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These are the world’s top 10 data centre markets

Written by Tue 9 Feb 2021

US loses control of top three positions, but still dominates global rankings

Cushman & Wakefield’s Data Center Advisory Group has updated its index of the world’s top 10 data centre markets, in which Sydney has ousted Silicon Valley at number three and ended US control of the top three positions.

Northern Virginia maintained its number one ranking, with Chicago at number two and Silicon Valley dropping to fourth. Singapore, Dallas, London, Seattle, New York/New Jersey and Amsterdam filled out the remaining positions.

Together these leading markets pipped 38 others measured by Cushman & Wakefield for its Global Data Center Market Comparison, which considered factors such as development pipeline, environmental risk, land price, connectivity, power cost, taxes and political stability.

1189 facilities around the world were evaluated as part of the study, during a year in which data centre construction skyrocketed.

US appeal

In the report, published last month, the real estate services firm said despite increases in land cost, Northern Virginia still ranked highest across all factors, due to its market size, development incentives, lower cost power and robust fibre connectivity, with second-placed Chicago sharing much of the same advantages.

Sydney, Seoul and secondary surge

Third-placed Sydney rose through the rankings due to a flurry of data centre development plans announced since the previous year’s report, buoyed by the Australian government’s investment into its own digital transformation and strong connectivity links nationally and to other markets.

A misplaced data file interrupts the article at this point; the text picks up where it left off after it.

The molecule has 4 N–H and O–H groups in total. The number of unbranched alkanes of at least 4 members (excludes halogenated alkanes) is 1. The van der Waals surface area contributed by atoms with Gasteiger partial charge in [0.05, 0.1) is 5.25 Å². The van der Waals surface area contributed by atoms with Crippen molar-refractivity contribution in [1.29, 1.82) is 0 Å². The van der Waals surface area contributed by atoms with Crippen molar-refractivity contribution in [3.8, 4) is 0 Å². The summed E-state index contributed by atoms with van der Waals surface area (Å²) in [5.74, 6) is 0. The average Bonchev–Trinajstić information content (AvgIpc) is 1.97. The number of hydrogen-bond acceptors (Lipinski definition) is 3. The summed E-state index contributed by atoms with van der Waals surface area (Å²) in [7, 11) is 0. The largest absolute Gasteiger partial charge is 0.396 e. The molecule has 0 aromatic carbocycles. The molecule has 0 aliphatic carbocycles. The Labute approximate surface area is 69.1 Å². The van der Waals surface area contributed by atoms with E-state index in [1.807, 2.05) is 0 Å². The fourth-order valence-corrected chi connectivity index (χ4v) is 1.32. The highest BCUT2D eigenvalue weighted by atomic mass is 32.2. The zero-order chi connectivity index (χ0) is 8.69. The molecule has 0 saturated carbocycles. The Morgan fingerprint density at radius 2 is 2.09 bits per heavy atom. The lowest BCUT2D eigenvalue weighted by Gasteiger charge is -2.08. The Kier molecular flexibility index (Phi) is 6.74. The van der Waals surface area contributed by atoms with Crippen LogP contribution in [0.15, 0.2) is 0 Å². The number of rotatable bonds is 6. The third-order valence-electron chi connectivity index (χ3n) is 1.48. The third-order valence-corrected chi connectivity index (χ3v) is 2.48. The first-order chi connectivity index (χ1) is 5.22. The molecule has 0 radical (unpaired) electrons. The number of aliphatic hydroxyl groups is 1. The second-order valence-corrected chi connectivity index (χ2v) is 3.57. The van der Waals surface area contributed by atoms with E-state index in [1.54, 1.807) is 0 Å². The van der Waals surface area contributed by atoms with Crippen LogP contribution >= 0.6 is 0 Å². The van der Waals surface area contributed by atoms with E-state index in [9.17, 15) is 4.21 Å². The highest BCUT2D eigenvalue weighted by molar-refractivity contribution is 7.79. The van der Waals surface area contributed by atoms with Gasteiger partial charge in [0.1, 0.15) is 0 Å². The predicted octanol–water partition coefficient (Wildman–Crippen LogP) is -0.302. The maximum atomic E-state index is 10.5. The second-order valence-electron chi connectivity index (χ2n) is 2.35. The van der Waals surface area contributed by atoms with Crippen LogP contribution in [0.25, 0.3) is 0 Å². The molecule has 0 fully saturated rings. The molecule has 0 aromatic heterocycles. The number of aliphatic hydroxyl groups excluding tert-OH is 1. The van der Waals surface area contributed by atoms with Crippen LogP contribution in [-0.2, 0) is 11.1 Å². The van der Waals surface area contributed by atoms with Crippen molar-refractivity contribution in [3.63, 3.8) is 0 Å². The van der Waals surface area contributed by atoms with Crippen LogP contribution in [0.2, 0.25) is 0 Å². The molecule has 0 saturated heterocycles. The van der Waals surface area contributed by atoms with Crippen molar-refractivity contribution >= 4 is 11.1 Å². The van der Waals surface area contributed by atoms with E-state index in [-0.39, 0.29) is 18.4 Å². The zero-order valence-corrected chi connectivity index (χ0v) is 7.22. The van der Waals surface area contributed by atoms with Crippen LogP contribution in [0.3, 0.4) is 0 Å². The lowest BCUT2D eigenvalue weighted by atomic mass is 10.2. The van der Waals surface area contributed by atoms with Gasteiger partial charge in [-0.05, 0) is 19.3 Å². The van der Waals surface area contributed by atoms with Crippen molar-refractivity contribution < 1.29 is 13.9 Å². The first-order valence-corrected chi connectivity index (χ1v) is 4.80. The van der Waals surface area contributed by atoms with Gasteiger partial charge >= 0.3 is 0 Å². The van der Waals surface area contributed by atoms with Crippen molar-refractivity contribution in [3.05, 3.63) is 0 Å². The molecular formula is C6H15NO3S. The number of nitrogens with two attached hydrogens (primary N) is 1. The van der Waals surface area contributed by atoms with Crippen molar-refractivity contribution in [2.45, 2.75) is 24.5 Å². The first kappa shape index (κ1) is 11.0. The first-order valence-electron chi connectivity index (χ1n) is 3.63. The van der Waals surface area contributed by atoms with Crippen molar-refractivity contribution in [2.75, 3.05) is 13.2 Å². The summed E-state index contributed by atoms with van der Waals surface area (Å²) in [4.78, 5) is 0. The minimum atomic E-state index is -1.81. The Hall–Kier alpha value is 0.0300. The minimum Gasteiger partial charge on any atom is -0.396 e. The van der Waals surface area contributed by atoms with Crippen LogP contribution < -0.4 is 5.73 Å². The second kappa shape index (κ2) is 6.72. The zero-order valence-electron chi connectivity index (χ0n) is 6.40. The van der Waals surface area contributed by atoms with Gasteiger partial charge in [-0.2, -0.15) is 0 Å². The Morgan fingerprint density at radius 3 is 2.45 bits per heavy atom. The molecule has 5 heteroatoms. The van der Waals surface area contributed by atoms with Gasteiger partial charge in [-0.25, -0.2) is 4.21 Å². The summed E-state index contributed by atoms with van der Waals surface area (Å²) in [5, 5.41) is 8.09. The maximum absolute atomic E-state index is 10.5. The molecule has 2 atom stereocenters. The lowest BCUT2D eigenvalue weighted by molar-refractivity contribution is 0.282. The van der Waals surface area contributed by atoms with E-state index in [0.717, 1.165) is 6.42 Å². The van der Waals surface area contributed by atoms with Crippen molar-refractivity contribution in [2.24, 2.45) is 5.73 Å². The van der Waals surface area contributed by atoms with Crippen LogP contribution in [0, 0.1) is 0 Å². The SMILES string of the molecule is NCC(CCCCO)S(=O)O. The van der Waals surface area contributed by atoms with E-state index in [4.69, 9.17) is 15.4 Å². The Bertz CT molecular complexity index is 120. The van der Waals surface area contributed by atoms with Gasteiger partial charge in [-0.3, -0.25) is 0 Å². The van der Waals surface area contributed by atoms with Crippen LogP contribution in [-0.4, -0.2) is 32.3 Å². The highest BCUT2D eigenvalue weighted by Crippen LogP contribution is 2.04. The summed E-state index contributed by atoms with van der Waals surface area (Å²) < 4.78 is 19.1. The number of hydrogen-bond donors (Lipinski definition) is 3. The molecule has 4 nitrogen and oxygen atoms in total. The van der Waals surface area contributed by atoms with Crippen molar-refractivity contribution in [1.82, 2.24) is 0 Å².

Seoul missed out on the top 10 but received the highest ranking of all the new markets Cushman & Wakefield evaluated this year, with the report questioning the perception of the South Korean capital as a “secondary market” given its sizable 300 MW of capacity, strong development pipeline and cloud service availability.

Secondary markets Zurich, Melbourne and Madrid sustained last year’s momentum. Looking ahead, the report identified Jakarta and Queretaro as future high-growth markets. Nairobi, Stockholm, Cape Town, Moscow, Athens, Abu Dhabi, Santiago, Chennai, Kuala Lumpur and Vienna were also named as “ten markets to watch.”

Amsterdam and Singapore ride development discontent

Moratoriums on data centre development in Amsterdam and Singapore were not enough to impact their top 10 positions, due to existing market strength, dense fibre and an array of availability services.

Though Cushman & Wakefield warned “new solutions” to break the development deadlock in those markets were required and earmarked new forms of power generation and multi-storey construction as potential solutions.

“The 2020 pandemic accelerated the change in corporate IT strategy, as companies rapidly shifted to the cloud,” said Cushman & Wakefield executive managing director Dave Fanning.

“Continuation and optimization of this shift will continue throughout the next several years, creating further emphasis on cloud services availability and connectivity across platforms.”

The report noted the top 10 markets ranked highest across the greatest array of factors and urged readers not to neglect other markets that ranked high in specific factors, if not all.

“Continued development will enable the growth of all markets covered in this report and all have their own strengths and weaknesses,” it concluded.

Written by Tue 9 Feb 2021


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